Occasionally people tell me that by fall they want a break from gardening. But that’s the best part: You can have your break and eat it too. After early fall, very little gardening takes place. Just some watering until November and then no more until spring. Venting can be handled automatically. I’ve found no weeds or pests in my cold frames. Harvesting is the main task, which is the aim of all this activity anyway.
And how good is the harvest? I can best describe it as a season of continuous delight for the table as well as for the soul. Even after all the years I’ve been growing in cold frames, I still marvel at the contrast of the weather outside and the bounty within. I still find myself coming into the kitchen with a basket of fresh greens for the evening salad and exclaiming, “You wouldn’t believe what’s available out there!”
“Yes, we would. We’ve heard it before,” say the eager eaters. “Please stop enthusing and make the vinaigrette.”
My cold frame, consisting of a bottomless box and glass frames, called lights, is simple to build and designed to last for years. Use rot-resistant wood such as cedar, cypress, or redwood.
The waste strips along the bottom keep the frame off the soil. When the waste strips decay, you replace the strips instead of the entire frame.
The lights have small wood stops at both ends. The stops keep the glass from sliding and enable water to run off freely, preventing ice build-up and rot.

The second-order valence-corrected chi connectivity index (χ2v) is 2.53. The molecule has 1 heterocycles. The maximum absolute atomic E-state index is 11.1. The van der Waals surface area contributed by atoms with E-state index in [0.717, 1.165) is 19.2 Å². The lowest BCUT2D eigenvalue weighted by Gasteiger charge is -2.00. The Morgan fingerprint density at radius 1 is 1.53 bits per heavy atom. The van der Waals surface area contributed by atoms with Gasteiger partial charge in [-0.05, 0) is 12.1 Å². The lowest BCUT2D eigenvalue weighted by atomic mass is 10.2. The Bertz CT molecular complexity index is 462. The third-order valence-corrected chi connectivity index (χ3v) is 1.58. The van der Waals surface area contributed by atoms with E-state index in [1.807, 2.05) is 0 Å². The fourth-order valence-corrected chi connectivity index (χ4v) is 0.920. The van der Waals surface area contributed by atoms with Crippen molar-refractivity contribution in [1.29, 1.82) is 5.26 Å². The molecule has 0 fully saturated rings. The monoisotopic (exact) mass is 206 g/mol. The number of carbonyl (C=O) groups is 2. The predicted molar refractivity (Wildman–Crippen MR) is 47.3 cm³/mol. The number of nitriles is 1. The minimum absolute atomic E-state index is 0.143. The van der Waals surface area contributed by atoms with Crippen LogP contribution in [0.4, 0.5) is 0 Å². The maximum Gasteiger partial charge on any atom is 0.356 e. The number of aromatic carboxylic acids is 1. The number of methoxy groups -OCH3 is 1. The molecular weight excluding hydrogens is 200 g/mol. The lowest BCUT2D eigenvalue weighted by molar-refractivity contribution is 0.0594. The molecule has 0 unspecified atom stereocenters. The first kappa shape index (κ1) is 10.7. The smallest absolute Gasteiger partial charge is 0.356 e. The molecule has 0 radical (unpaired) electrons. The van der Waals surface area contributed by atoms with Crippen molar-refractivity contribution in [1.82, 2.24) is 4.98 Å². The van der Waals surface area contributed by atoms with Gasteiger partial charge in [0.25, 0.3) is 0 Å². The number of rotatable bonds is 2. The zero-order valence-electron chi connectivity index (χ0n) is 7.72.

To make a light, you’ll need a tablesaw for cutting grooves and ripping stock lengthwise. Glazed with glass, each light will weigh around 35 lb., heavy enough to stay in place by itself, but too heavy to be raised by an automatic venting arm. Glazed with a lightweight, insulated glass substitute like Polygal or Lexan, each light can be lifted with a venting arm (such as the Univent control from Charley’s Greenhouse & Garden), but will also need to be secured with hinges to keep it from blowing off in a wind.
Each 8-ft. x 4-ft. frame requires: Each light requires:
• 2 8-ft. x 12-in. boards • 2 4-ft. 2x2s for sides
• 1 8-ft. x 8-in. board • 2 21-3⁄4-in. 2x2s to rip for crosspieces
• 1 4-ft. 2×2 for the brace • 2 scraps for making the stops
• 3 8-ft. 2x2s for the waste strips around the bottom • 3-in. galvanized screws
• 3-in. galvanized drywall screws • 1-in. galvanized screws
• 2-1⁄2-in. drywall screws or 8d nails for • 1 46-1⁄2-in. x 22-3⁄4-in. sheet of glazing attaching the waste strips material (double-strength plate glass or polycarbonate glazing
• 4 2-ft. x 4-ft. lights
If you like this DIY article … please check out the latest Aquaponic Gardening book that you will find it even more explicit and detailed in planning.
Article written by Eliot Coleman